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STREAMING CANVAS SHOWCASES STUDENT FILMS

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Students show their appreciation for former communications teacher Ancil Deluz during the closing applause of Streaming Canvas. “I was really happy to see him come back and support dreyfoos film and it made my heart warm to see his smiling face,” communications senior Gina Givens said. “He taught me so much about film, but the main thing I learned is that film is all about love and compassion towards the people around you and the world.” Mr. Deluz taught at Dreyfoos since it was founded, and he retired just last year. Communications teacher Ruby Hernandez made the transition to becoming a teacher, as opposed to an artist in residence, this year, assuming the responsibilities of the film festival alongside artist in residence Alisha Snyder.

Students show their appreciation for former communications teacher Ancil Deluz during the closing applause of Streaming Canvas. “I was really happy to see him come back and support dreyfoos film and it made my heart warm to see his smiling face,” communications senior Gina Givens said. “He taught me so much about film, but the main thing I learned is that film is all about love and compassion towards the people around you and the world.” Mr. Deluz taught at Dreyfoos since it was founded, and he retired just last year. Communications teacher Ruby Hernandez made the transition to becoming a teacher, as opposed to an artist in residence, this year, assuming the responsibilities of the film festival alongside artist in residence Alisha Snyder.

Photo by Natalie Bergeron

Photo by Natalie Bergeron

Students show their appreciation for former communications teacher Ancil Deluz during the closing applause of Streaming Canvas. “I was really happy to see him come back and support dreyfoos film and it made my heart warm to see his smiling face,” communications senior Gina Givens said. “He taught me so much about film, but the main thing I learned is that film is all about love and compassion towards the people around you and the world.” Mr. Deluz taught at Dreyfoos since it was founded, and he retired just last year. Communications teacher Ruby Hernandez made the transition to becoming a teacher, as opposed to an artist in residence, this year, assuming the responsibilities of the film festival alongside artist in residence Alisha Snyder.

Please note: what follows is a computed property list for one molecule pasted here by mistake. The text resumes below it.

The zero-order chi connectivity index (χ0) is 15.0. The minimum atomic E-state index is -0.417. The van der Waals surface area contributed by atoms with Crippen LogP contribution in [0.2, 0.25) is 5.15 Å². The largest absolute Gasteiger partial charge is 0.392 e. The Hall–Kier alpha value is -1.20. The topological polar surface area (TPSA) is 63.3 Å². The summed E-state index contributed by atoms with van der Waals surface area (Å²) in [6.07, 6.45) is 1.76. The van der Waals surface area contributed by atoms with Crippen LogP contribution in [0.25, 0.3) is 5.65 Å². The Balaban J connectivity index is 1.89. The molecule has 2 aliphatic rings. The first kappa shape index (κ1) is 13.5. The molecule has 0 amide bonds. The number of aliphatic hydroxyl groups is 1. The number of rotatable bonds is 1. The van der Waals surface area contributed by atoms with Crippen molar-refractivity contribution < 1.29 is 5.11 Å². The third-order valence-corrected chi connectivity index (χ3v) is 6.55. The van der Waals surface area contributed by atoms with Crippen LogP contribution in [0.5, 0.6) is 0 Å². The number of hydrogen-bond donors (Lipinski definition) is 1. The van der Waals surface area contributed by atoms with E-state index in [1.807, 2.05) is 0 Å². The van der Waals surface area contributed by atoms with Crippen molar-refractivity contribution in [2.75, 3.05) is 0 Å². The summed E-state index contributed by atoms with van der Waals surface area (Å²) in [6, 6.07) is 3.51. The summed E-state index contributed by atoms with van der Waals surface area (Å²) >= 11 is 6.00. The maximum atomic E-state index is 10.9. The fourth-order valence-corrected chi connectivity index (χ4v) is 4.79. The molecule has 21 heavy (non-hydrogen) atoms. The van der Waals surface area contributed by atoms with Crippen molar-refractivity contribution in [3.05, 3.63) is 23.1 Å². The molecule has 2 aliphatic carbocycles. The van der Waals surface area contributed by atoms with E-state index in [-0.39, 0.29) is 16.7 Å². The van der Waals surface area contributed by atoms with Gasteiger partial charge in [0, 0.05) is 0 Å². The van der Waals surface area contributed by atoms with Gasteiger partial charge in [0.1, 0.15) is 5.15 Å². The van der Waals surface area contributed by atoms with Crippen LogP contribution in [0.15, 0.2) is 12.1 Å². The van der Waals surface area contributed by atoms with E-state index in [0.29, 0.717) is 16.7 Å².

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Three elements are engrained in a filmmaker’s process: pre-production, production, and post-production. During Streaming Canvas, student filmmakers engaged in a fourth: presentation.

On March 9 at 7 p.m., students, teachers, and parents filed into Meyer Hall for the film department’s annual film festival, Streaming Canvas. In collaboration with the Dreyfoos Film Association and students from various majors, the department put together a live event that highlighted the tenacity that students dedicate towards their craft.

“Streaming Canvas is the one and only film event that we have all year,” communications teacher Ruby Hernandez said. “It is our one opportunity, one night for two hours, to showcase all the hard work that goes on throughout the year.”

With former communications and film teacher Ancil Deluz retiring at the end of last year, hosting Streaming Canvas was a new experience for Ms. Hernandez, as she was in charge of the selection and planning procedure for the festival. Throughout the year, Ms. Hernandez aided students in the production aspect, and in the weeks leading up to the occasion, considered films from students of all grades in different genres.

“Ms. Hernandez [played] such an important role for the success of Streaming Canvas,” digital media senior Radley Docekal said. “She encourages us to bring our stories to life and continues Deluz’s legacy, but in her own way.”

Preceding the festival, students spent months going through the creative process of filmmaking. Both inside and outside of class, students spent time scriptwriting, shooting, and editing to create the final products to be submitted.

“I think it’s important that people understand how hard it is to make student films,” communications junior Dylan Priday said. “Most people are accustomed to high-definition videos, million dollar films, but students don’t have those kinds of resources. The fact that we are still able to make good films without them is insanely impressive.”

The show opened with six trailers teasing films and proceeded with the screening of a total of 27 films. Ranging from music videos to montages and suspenseful shorts, the event spotlighted diverse film styles, all the while providing parents and teachers with insight to the work done in the department.

“I think that people are used to associating teens with angst and dramaticism, but there’s so much more that goes into our art,” communications sophomore Kristina Robinette said. “Everybody’s got different stories to tell, and I think Streaming Canvas did an incredible job this year at displaying that.”